News and Features
Visiting occupations in New York, Madrid, London and beyond, one finds almost eerie similarities, but also important differences.
Occupy Wall Street may be a directly democratic and leaderless movement—but that doesn’t mean it lacks structure.
The movement’s urgent challenge is to meet organized repression with organized resistance.
Why the rich keep getting richer and our democracy is getting poorer.
The protesters have put their faith in the last seemingly credible force in the world: each other.
A (self-) graduation speech for the Occupiers at Zuccotti Park.
As intense protests spawned by Occupy Wall Street continue to grow, it is worth asking: Why now? The answer is not obvious.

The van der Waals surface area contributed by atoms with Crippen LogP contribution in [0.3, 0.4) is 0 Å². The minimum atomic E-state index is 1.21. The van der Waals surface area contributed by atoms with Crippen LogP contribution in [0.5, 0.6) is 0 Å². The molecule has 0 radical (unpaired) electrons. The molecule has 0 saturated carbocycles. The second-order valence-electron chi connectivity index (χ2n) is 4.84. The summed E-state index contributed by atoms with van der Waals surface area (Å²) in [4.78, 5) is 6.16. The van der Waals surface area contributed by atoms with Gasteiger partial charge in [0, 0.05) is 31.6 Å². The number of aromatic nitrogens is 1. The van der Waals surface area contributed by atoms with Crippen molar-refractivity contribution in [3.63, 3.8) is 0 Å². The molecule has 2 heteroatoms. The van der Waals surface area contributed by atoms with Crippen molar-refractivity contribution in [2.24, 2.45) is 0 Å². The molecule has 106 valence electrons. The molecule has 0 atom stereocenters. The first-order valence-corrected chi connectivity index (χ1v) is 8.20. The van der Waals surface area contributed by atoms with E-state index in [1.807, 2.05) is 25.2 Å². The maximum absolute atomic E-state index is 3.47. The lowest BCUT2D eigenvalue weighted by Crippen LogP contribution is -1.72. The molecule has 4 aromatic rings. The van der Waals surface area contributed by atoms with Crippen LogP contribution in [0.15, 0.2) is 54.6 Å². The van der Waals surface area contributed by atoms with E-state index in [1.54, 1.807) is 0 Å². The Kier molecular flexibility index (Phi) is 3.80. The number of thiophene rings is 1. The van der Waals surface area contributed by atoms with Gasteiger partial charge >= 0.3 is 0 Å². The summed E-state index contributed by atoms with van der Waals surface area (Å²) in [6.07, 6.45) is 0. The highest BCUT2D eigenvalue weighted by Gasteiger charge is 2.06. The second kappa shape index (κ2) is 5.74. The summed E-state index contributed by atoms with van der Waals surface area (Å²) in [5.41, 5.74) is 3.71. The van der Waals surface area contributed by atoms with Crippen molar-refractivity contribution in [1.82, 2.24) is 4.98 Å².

As politicians and pundits continue to agonize over what Occupy Wall Street really wants, those at Zuccotti Park are busy actually working toward their visions of what victory for the movement would look like.
What occupiers from all walks of life are discovering is that to be homeless in America is to live like a fugitive.
Its power lies not in any specific demands, endorsements or alliances but in its direct appeal to the hearts and minds of the population at large.
- Five Israeli Talking Points on Gaza—Debunked
- Here’s What Happens When an NFL Player Beats His Fiancée Unconscious
- On Israel-Palestine and BDS: Chomsky Replies
- Paul Ryan’s Faux Populism Isn’t Going to End Poverty or Reduce Inequality
- Why Is a Nice Network Like MSNBC Silencing Protest Over Pro-Israeli Coverage?
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